Results

      Among the 304 acute care admissions, 32.2% were MRAs. The main cause of MRAs was acute kidney injury related with use of renin-angiotensin system inhibitors. Approximately 81% of the patients used at least 1 PIM according to the combined criteria. The use of 1 or more PIMs, renin-angiotensin system inhibitors, diuretics, nonsteroidal anti-inflammatory drugs, and benzodiazepines was significantly associated with MRAs. The combined criteria were able to predict MRAs better than the individual criteria.

      Conclusions and Implications

      Approximately one-third of acute admissions of nursing home residents may be MRAs. Interventions for the optimal use of medication among nursing home residents are needed.

      Keywords

      To read this article in full you will need to make a payment

      Purchase one-time access:

      Academic & Personal: 24 hour online accessCorporate R&D Professionals: 24 hour online access
      One-time access price info
      • For academic or personal research use, select 'Academic and Personal'
      • For corporate R&D use, select 'Corporate R&D Professionals'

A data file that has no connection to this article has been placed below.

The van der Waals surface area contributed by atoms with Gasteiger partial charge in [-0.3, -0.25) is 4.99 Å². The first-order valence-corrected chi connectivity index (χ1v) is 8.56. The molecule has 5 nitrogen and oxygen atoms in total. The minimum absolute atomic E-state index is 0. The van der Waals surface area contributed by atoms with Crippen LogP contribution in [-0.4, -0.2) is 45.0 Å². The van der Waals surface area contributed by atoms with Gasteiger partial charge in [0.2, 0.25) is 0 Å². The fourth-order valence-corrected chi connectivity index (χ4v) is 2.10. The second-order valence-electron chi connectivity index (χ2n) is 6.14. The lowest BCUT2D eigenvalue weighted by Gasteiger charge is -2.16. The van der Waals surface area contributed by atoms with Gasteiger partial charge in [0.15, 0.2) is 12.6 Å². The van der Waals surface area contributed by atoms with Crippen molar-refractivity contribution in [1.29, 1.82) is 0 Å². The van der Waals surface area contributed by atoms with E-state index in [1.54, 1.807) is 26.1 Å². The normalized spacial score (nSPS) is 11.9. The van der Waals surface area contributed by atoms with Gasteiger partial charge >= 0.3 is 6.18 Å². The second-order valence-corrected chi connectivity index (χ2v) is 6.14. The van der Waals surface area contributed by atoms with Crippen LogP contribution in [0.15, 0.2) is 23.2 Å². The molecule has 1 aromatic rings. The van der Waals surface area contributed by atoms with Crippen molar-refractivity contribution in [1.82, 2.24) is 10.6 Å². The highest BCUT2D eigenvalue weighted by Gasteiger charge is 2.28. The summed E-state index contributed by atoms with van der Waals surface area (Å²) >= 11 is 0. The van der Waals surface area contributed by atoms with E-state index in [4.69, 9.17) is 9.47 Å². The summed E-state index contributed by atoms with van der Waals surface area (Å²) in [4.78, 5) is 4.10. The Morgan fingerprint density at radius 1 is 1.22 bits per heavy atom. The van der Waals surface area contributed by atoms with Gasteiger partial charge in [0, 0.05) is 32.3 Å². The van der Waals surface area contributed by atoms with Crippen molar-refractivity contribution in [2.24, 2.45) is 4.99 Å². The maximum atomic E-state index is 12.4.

Subscribe:

      Subscribe to Journal of the American Medical Directors Association
      Already a print subscriber? Claim online access
      Already an online subscriber? Sign in
      Institutional Access: Sign in to ScienceDirect

      References

        • OECD
        Health at a Glance 2021: OECD Indicators.
        https://doi.org/10.1787/ae3016b9-en
        Date: 2021
        Date accessed: June 22, 2022
        • National Health Insurance Service
        2021 Long Term Care Insurance Statistical Yearbook.
        • Hsu H.F.
        • Chen K.M.
        • Belcastro F.
        • et al.
        Polypharmacy and pattern of medication use in community-dwelling older adults: a systematic review.
        J Clin Nurs. 2021; 30: 918-928